Sure, Hollywood is fixated on the young, chasing teenage dollars, looking for the next fresh hotties, and sending stars over 25 to the glue factory get botoxed. And yet, this summer, some of the most eagerly anticipated movies are coming from directors old enough to collect Social Security. There's Ridley Scott, behind this year's most anticipated sci-fi epic, "Prometheus;" there's Woody Allen, with another comedy/travelogue, "To Rome With Love"; and there's Oliver Stone, with all-star crime thriller "Savages." Not bad for directors who are 74, 76, and 65, respectively.

In an industry that places such a premium on youth, directing seems to be one of the few jobs where age is considered an asset, not a liability. Many of today's top directors are men (and, in a handful of cases, women) who've been at it for decades. When it comes to managing hundreds of people on an eight- or nine-figure production, experience counts, as does level-headedness, maturity, authority, reliability, and other qualities that grow more pronounced with age.

But most of these senior filmmakers aren't directors for hire. They're making the films they want to make, with only occasional regard to commercial or youth appeal. Sure, it helps that directors like Ridley Scott and his brother Tony (who's 67) specialize in genre movies, or that Allen and Nora Ephron (age 70) like to make romantic comedies, but pleasing focus groups and studio suits isn't their primary concern. Ultimately, what keeps these directors relevant is their seasoned, sure-handed storytelling skills.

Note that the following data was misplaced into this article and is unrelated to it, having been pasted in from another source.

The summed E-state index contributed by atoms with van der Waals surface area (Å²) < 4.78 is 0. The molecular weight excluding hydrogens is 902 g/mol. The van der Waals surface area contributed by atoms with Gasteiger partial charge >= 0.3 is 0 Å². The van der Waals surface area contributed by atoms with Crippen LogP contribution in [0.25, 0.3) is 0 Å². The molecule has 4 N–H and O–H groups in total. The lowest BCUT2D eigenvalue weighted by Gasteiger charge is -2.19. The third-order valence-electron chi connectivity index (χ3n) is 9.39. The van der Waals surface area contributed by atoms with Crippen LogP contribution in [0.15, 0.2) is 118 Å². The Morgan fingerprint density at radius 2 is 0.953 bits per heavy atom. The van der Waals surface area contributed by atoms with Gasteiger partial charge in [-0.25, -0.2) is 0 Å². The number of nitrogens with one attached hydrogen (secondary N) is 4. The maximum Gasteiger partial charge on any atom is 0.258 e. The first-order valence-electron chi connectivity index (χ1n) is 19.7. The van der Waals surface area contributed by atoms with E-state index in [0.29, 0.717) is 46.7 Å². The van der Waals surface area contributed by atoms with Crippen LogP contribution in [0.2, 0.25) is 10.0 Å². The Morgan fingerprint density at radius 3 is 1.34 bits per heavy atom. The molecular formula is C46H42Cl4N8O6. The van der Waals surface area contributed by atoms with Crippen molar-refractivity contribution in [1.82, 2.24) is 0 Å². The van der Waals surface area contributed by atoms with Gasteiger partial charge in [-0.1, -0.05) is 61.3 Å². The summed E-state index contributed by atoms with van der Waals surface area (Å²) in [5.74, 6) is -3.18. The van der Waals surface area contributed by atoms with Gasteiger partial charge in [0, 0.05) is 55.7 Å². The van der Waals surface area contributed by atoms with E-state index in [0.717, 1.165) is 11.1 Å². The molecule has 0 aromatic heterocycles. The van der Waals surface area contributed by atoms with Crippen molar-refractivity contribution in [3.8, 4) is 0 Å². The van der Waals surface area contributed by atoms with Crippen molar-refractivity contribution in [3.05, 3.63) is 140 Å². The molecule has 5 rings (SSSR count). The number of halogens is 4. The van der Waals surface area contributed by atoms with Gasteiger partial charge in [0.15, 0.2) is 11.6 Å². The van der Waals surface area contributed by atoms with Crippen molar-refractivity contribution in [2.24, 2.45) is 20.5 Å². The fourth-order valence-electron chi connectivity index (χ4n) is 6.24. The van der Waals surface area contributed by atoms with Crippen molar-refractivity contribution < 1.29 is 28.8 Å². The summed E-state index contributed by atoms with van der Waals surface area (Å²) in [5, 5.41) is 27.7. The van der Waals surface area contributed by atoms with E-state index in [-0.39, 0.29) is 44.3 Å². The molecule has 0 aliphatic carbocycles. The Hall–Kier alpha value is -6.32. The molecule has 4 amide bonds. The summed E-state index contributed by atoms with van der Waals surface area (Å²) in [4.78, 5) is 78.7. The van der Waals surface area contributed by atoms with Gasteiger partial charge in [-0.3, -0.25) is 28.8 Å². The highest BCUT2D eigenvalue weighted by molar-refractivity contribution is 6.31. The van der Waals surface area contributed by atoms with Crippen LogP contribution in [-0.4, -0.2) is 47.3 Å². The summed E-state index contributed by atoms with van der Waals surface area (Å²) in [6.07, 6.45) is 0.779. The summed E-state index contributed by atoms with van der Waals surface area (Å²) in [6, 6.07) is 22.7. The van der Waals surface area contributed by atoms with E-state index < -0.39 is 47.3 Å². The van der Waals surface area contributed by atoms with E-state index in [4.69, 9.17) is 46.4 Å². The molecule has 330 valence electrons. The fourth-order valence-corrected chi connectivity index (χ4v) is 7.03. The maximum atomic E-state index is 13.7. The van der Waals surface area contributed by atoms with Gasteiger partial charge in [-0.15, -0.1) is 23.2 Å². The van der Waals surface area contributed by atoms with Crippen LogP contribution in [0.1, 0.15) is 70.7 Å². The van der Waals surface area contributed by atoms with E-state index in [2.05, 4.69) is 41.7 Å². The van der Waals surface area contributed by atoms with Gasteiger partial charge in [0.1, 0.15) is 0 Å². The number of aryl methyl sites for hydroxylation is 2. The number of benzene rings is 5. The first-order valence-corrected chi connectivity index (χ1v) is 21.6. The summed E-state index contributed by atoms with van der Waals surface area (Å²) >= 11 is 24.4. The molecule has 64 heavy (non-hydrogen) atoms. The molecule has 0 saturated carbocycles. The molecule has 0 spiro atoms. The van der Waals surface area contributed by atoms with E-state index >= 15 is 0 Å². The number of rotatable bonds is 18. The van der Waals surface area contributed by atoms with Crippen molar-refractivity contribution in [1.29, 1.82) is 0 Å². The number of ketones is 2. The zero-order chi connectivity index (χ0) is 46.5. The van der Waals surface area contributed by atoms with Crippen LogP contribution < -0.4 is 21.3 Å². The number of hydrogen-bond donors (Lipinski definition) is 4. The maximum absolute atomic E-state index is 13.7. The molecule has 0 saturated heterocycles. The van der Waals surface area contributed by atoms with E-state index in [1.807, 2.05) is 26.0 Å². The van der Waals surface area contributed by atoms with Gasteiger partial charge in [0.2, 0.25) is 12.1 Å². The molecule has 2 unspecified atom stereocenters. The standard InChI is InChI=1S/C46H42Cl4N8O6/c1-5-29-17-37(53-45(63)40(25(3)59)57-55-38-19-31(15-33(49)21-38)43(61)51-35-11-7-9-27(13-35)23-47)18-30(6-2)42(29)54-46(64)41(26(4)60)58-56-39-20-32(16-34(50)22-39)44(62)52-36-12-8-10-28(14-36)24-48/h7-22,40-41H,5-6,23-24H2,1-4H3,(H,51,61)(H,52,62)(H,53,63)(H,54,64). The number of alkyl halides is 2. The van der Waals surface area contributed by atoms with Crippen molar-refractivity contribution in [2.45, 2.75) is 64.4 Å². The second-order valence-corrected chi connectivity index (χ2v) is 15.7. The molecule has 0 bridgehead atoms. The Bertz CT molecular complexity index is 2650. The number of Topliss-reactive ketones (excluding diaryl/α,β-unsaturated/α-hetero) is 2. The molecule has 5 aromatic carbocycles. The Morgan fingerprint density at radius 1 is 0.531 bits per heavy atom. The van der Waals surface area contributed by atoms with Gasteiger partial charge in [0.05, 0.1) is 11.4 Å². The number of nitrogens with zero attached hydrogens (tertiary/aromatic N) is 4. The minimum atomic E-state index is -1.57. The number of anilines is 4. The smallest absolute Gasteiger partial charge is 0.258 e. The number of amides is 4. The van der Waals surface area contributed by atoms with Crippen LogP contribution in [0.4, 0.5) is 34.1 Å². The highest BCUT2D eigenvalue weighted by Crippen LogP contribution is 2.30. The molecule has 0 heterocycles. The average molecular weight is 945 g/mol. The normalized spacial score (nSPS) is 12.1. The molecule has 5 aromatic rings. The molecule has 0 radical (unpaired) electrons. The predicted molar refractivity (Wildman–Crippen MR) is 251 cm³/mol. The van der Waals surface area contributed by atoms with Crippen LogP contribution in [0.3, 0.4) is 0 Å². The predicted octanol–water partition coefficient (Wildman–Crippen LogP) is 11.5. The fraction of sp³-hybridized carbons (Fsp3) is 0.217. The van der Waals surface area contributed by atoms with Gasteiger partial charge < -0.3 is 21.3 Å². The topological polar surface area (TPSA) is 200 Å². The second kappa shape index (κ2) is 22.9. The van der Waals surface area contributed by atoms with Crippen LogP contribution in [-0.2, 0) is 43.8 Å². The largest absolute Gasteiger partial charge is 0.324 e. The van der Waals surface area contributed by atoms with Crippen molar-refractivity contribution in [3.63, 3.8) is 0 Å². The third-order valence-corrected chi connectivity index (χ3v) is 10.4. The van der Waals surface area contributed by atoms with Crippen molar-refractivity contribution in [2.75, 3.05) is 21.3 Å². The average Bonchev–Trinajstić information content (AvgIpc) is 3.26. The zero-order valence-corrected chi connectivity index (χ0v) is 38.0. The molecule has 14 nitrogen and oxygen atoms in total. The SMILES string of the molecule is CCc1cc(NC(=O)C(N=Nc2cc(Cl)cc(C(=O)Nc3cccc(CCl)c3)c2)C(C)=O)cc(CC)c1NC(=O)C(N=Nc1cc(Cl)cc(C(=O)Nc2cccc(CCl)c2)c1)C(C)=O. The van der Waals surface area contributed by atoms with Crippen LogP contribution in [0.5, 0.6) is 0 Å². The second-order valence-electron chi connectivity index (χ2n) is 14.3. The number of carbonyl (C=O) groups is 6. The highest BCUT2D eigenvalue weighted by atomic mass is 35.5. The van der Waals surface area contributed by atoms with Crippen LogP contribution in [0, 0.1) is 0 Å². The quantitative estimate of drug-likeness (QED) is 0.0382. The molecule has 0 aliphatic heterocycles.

But what keeps them working? Maybe it's pure cussedness. Stone is famously ornery. Ridley Scott has said he has a strong competitive streak. Allen has said he has a drawer full of movie ideas he'd like to make while he's still able.

Perhaps the work itself keeps them young. Directors like these are following in the footsteps of such classic filmmakers as John Huston, Robert Altman, and Sidney Lumet, all of whom worked into their 80s and never retired. (They still have a ways to go, however, to match the record of Manoel de Oliveira, the Portuguese director, who's still making movies at 103.)

They also provide an example for today's younger directors. It's easy to imagine that the filmmakers whose love of their craft is apparent in their work --such as J.J. Abrams (45), Paul Thomas Anderson (42), Wes Anderson (43), Darren Aronofsky (43), Sofia Coppola (40), David Fincher (49), Christopher Nolan (41), Robert Rodriguez (43), and Quentin Tarantino (49) -- will be in it for the long haul.

Below is a list of the directors they hope to emulate, the still-strong seniors who'll be calling, "Action!" as long as they can draw breath.

categories Movies